Democrats countered by recruiting Bob Kerrey, a Medal of Honor winner, former governor and former senator who has more recently been a university president in New York — and boasted they had at least made the race competitive.
But little-known state Sen. Deb Fischer emerged victorious Tuesday night in a three-way Republican primary after winning an endorsement from Sarah Palin and benefiting from a $200,000 ad campaign backed by TD Ameritrade founder and Chicago Cubs co-owner Joe Ricketts.
Privately, Republicans and Democrats both said Wednesday that her win had probably made Kerrey's comeback more difficult.
North Dakota looked like a sure thing for Republicans when Democratic Sen. Kent Conrad announced plans to retire.
But Democratic challenger Heidi Heitkamp, a former attorney general, is credited with running a strong campaign that even Republicans concede has made her race against Rep. Rick Berg a competitive one — even though the state is expected to vote heavily for Romney this fall. At a minimum, the GOP and allied groups are likely to be forced to spend money on television advertising that once seemed unnecessary.
In Missouri, a three-way Republican primary is on the horizon, but already Sen. Claire McCaskill is rated among the most endangered incumbents of either party. Unlike other Democrats in tough races, she probably won't benefit from the White House race, since Obama appears unlikely to spend time or money in the state.
In Montana, Democratic Sen. Jon Tester has been defending his seat against a challenge from Rep. Dennis Rehberg in a race that is expected to remain close through Election Day.
Democrats' chances got a lift in Maine with Sen. Olympia Snowe's decision to retire, although they still have virtually no chance of winning the seat outright.
The primaries won't be held until August, but former Gov. Angus King's decision to run as an independent has overshadowed all other events. He won't say which party he would side with if elected to the Senate. Republicans say they doubt it would be them and have encouraged speculation it would be the Democrats, an apparent attempt to sully his chances.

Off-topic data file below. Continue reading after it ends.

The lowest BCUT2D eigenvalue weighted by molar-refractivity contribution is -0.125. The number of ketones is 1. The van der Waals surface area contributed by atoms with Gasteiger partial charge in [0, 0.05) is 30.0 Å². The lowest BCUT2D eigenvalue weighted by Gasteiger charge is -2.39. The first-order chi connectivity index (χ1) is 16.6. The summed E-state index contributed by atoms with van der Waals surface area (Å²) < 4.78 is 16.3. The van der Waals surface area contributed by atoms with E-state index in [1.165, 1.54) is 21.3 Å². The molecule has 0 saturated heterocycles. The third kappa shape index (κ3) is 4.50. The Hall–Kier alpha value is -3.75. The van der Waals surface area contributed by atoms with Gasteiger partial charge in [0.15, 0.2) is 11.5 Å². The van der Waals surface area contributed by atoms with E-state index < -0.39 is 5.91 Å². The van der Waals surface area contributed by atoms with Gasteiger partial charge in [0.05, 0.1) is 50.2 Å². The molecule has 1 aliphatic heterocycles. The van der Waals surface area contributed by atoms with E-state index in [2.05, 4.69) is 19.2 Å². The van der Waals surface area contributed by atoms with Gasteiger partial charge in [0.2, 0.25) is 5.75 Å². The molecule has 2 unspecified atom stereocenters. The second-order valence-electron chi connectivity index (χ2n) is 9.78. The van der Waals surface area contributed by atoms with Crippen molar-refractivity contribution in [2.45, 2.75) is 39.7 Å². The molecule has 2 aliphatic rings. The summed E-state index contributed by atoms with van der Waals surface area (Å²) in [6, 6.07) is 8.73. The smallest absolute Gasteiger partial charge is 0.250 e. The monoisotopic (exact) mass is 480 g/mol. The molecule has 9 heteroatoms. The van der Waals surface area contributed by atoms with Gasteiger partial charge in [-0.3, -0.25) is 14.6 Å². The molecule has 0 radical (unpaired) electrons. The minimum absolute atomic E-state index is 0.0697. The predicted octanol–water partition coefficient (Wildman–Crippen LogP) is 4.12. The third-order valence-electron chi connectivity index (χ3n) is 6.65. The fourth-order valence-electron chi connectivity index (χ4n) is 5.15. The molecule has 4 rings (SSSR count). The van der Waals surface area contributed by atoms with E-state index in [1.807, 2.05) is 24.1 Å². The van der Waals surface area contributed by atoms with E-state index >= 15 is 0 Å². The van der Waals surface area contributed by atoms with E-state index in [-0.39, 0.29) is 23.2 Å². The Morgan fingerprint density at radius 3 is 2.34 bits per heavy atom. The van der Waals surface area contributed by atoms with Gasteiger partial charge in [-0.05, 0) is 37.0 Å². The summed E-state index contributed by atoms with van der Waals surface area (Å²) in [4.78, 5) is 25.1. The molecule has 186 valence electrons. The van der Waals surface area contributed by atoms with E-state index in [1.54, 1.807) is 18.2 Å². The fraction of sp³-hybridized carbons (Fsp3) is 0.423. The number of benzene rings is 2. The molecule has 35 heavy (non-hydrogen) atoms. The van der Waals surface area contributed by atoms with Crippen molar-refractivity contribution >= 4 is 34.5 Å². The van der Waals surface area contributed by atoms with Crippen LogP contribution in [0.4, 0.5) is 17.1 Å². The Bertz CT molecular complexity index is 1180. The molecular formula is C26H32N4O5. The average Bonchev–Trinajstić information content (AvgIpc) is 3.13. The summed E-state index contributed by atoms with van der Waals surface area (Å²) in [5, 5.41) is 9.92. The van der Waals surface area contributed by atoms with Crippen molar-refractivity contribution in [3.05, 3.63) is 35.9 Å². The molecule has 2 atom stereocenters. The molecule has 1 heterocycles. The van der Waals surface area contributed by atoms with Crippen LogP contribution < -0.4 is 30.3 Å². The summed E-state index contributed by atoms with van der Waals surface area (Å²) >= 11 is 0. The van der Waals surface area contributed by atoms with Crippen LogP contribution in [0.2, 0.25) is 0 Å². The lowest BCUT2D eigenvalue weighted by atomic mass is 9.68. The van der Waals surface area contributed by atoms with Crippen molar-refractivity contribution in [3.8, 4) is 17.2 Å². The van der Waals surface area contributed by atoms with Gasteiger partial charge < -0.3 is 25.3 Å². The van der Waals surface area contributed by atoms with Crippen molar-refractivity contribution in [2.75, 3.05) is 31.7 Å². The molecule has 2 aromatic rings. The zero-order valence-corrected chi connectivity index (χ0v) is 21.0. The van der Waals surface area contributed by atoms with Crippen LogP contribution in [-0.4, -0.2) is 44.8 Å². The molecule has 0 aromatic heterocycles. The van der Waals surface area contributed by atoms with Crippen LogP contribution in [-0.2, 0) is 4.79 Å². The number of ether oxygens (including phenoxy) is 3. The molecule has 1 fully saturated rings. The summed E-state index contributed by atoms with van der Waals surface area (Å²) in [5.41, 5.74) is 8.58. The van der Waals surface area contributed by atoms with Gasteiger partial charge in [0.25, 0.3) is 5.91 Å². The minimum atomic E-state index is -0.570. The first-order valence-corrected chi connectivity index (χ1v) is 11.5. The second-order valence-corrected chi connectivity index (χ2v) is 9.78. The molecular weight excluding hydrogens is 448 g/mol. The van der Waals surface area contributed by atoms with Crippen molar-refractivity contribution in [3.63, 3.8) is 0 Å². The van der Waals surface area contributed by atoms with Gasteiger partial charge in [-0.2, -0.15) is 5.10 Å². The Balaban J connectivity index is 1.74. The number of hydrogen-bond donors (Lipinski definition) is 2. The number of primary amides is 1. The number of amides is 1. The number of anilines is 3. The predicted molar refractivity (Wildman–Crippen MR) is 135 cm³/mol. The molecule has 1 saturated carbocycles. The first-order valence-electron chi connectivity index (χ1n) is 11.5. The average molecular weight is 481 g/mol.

In Massachusetts, Democrats viewed Republican Sen. Scott Brown as an interloper after he won the race to fill out the unexpired term of the late Sen. Edward M. Kennedy. They eagerly recruited Elizabeth Warren to run after Republicans blocked her nomination to a consumer protection post in the Obama administration.
Warren has raised more money than Brown since joining the race, pulling in $15.8 million as of her most recent report to the Federal Election Commission. But she has stumbled recently following the disclosure that she had listed herself as having Native American heritage in law school directories.
In Nevada, Democratic hopes rest on the party's ability to defeat appointed Sen. Dean Heller. Two years ago, the GOP chances of winning a seat vanished when tea party-packed challenger Sharron Angle emerged from a primary.
This year, Indiana appears the state likeliest to test the Democratic claim that tea party candidates hurt the Republicans — as happened in Delaware, Colorado and Nevada in 2010.
State Treasurer Richard Mourdock defeated six-term Sen. Lugar in the GOP primary and will face Rep. Joe Donnelly in the fall. Democrats say the race is winnable, and Republicans concede that, as elsewhere, they are likely to have to spend campaign funds to make sure the seat stays in their column.